RALEIGH — The governor’s Executive Mansion in Raleigh may be called the “People’s House,” but the people aren’t getting any details about the over $2.1 million in repairs and refurbishments that have been made to the mansion since 2017.
In September of 2018, a records request for repairs for the Executive Mansion in Raleigh was sent to the N.C. Department of Administration (DOA). The department took 820 days, well over two years, to finally respond to the request.
The request asked for the most current renovation recommendations for the Executive Mansion and information on any work performed on/at the mansion since Jan. 1, 2017, as well as who or what entity paid for that work.
During that lengthy-time period, DOA’s Director of Communications Nan Sanseverino insisted the records were being reviewed by lawyers for redactions. Yet in an email to North State Journal dated Dec. 2, Sanseverino did not supply those redacted records or any information beyond the fact that over $2.1 million had been spent on mansion repairs since 2017.
“Since January 1, 2017, the State of North Carolina has spent $2,123,955 to perform repairs necessary for the safety, structural integrity and required maintenance of the building, which serves as a working office, full-time residence, and public gathering and historic learning space,” wrote Sanseverino in her email response.
She went on to add “Some areas of the residence were in such dire need of repair that people were not allowed to access them until the required life safety repairs were completed. No renovations beyond required repairs have been performed.”
Sanseverino claimed the “repair records and recommendations for the executive residence are not typically shared publicly due to concerns about security.”
“The records requested identify potential deficiencies in the 1800s-era building as well as specific materials used to make repairs, information that could be exploited to threaten the safety of the structure and its occupants,” Sanseverino wrote. “We take these security concerns very seriously as do all who are responsible for the safety of the Governor and his family who live at the Residence as well as public visitors.”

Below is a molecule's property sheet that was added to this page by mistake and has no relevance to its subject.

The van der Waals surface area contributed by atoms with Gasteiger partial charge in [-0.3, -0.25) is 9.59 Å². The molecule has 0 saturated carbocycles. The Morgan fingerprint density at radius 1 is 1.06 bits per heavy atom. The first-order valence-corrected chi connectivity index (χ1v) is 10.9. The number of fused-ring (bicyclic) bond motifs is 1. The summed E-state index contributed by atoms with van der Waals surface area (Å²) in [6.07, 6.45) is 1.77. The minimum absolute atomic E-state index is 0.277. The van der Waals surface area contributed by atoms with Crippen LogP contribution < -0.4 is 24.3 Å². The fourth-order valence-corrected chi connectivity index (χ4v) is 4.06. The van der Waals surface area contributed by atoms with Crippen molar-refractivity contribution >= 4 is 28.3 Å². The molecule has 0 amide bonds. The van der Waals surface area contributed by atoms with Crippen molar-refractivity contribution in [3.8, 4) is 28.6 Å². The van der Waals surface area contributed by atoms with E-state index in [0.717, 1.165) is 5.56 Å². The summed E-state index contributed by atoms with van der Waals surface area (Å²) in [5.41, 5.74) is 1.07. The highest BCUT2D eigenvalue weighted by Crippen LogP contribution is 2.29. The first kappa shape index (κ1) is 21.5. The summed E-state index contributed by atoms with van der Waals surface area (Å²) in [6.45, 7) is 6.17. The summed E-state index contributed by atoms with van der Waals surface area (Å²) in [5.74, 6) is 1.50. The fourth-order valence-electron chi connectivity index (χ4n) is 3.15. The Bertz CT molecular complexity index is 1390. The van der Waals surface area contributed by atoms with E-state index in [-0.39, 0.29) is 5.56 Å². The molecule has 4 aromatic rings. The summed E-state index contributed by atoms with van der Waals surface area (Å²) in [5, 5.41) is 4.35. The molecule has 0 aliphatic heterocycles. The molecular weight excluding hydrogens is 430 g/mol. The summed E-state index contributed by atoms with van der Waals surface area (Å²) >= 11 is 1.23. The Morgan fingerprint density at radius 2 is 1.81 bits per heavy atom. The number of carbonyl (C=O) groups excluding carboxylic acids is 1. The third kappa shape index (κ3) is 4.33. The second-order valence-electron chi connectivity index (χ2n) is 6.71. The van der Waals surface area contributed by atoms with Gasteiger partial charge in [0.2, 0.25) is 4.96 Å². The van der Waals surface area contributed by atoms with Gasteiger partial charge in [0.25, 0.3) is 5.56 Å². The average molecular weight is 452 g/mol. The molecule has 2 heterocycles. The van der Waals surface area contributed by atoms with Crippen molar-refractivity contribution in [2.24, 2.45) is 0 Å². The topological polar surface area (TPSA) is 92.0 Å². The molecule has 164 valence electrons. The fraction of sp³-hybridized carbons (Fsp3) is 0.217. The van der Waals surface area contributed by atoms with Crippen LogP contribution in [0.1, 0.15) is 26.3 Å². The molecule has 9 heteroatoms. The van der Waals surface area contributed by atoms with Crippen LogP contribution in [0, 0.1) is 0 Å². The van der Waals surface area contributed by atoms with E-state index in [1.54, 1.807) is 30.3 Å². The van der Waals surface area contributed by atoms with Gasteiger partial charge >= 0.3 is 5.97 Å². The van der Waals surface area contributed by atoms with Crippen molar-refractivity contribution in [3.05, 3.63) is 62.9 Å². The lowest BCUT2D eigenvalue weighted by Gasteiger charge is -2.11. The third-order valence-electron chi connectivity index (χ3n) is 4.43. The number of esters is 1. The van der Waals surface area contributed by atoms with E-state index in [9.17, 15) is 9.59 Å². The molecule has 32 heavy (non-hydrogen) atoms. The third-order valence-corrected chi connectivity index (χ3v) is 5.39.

Sanseverino’s claims for refusing to produce a repairs list run contrary to the repair records reporting that unfolded under Gov. Roy Cooper’s predecessor, former Gov. Pat McCrory.
In 2013, multiple media outlets obtained a list of repairs for various buildings maintained by the state, including bathroom repairs and mold removal at the Executive Mansion that totaled $230,000.
As reported by WRAL at the time, a full and detailed list of all work done on the Executive Mansion over multiple administrations was provided by DOA spokesperson Chris Mears. Additionally, the email between the contractors engaged to possibly do the bathroom repairs at the mansion was also obtained.
The bathroom repairs under McCrory’s administration were met with heavy media scrutiny and were eventually scrapped. Only $143,000 for a steam valve repair and some exterior woodwork repairs were kept on the mansion repair list.
The first major repairs and renovation to living conditions in the mansion such as plumbing, heating and electrical work took place during the mid-1970s. By the late 1980s, a non-profit called the Executive Mansion Fund Inc. was set up to help preserve the building.
According to the Executive Mansion Fund’s most recent tax records for the fiscal year 2018, the fund was sitting on assets totaling $1,420,522. That year, the Fund spent $80,060 to “support the historic North Carolina Executive Mansion.” The previous fiscal year, the Fund only spent $11,392 on the mansion’s upkeep.
If the Executive Mansion Fund expenditures were part of the repair dollar figure supplied by DOA, the balance remaining is still $2,031,963.
Construction of the Executive Mansion began in 1883, making the building close to 137 years old. The first to occupy the mansion was North Carolina’s 46th Governor, Democrat Dan Fowle. He took office in January of 1891 and died in the mansion on April 7, 1891.
Located at 200 N. Blount Street, the Executive Mansion is an example of Queen Anne style Victorian architecture similar to surrounding buildings along the street, including offices of the Lt. Governor. The mansion was added to the National Register of Historic Places in 1970.